All day long he prowled about, without knowing where he was going; it rained at times, he did not perceive it; for his dinner, he purchased a penny roll at a baker's, put it in his pocket and forgot it. It appears that he took a bath in the Seine without being aware of it. There are moments when a man has a furnace within his skull. Marius was passing through one of those moments. He no longer hoped for anything; this step he had taken since the preceding evening. He waited for night with feverish impatience, he had but one idea clearly before his mind;--this was, that at nine o'clock he should see Cosette. This last happiness now constituted his whole future; after that, gloom. At intervals, as he roamed through the most deserted boulevards, it seemed to him that he heard strange noises in Paris. He thrust his head out of his revery and said: "Is there fighting on hand?"

At nightfall, at nine o'clock precisely, as he had promised Cosette, he was in the Rue Plumet. When he approached the grating he forgot everything. It was forty-eight hours since he had seen Cosette; he was about to behold her once more; every other thought was effaced, and he felt only a profound and unheard-of joy. Those minutes in which one lives centuries always have this sovereign and wonderful property, that at the moment when they are passing they fill the heart completely.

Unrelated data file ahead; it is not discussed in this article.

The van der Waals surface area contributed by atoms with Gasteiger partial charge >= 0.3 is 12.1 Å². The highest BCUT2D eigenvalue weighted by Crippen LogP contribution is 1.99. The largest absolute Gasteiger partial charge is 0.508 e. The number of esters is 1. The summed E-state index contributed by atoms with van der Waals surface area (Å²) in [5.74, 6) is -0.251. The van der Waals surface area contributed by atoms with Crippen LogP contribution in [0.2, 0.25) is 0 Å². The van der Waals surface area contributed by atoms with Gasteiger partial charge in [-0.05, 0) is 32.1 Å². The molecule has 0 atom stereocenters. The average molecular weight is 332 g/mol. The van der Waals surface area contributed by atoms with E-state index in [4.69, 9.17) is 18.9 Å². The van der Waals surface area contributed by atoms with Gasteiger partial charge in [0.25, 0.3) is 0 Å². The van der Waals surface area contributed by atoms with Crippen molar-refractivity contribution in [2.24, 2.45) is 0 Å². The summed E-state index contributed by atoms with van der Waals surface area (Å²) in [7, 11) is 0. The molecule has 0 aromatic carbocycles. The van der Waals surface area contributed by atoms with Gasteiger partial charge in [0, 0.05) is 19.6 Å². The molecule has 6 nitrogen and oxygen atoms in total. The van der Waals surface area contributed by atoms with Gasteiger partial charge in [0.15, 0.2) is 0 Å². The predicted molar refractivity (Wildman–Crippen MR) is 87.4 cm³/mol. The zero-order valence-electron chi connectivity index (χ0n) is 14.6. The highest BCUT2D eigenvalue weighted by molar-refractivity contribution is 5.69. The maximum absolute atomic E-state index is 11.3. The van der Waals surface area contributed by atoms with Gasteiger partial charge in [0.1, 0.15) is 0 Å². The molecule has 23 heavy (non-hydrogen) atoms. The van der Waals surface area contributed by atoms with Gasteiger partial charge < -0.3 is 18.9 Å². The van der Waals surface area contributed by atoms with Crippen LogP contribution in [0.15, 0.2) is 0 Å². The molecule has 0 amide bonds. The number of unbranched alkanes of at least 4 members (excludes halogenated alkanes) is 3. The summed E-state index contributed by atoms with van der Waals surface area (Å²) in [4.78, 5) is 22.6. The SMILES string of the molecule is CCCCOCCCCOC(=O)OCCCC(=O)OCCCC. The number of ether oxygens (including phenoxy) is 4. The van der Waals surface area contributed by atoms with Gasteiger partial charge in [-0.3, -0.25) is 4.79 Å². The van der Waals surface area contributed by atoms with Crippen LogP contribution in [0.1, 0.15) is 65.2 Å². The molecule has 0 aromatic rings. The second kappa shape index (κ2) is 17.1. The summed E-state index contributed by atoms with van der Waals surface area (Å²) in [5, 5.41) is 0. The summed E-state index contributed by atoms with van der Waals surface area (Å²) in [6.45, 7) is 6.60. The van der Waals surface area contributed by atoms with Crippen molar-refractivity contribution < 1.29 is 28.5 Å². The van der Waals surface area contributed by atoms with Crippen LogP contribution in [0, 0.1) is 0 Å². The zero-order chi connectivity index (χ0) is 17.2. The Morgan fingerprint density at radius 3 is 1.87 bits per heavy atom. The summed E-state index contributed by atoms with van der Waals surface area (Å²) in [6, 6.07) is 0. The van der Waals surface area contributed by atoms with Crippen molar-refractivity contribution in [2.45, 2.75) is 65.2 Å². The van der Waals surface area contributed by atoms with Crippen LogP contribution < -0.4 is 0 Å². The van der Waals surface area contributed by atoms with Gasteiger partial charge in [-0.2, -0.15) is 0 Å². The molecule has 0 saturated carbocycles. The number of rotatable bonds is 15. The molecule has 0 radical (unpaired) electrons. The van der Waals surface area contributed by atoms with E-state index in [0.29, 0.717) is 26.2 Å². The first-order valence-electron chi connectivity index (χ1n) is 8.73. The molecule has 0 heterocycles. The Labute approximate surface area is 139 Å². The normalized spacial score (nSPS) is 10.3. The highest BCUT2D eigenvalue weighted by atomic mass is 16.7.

Marius displaced the bar, and rushed headlong into the garden. Cosette was not at the spot where she ordinarily waited for him. He traversed the thicket, and approached the recess near the flight of steps: "She is waiting for me there," said he. Cosette was not there. He raised his eyes, and saw that the shutters of the house were closed. He made the tour of the garden, the garden was deserted. Then he returned to the house, and, rendered senseless by love, intoxicated, terrified, exasperated with grief and uneasiness, like a master who returns home at an evil hour, he tapped on the shutters. He knocked and knocked again, at the risk of seeing the window open, and her father's gloomy face make its appearance, and demand: "What do you want?" This was nothing in comparison with what he dimly caught a glimpse of. When he had rapped, he lifted up his voice and called Cosette.--"Cosette!" he cried; "Cosette!" he repeated imperiously. There was no reply. All was over. No one in the garden; no one in the house.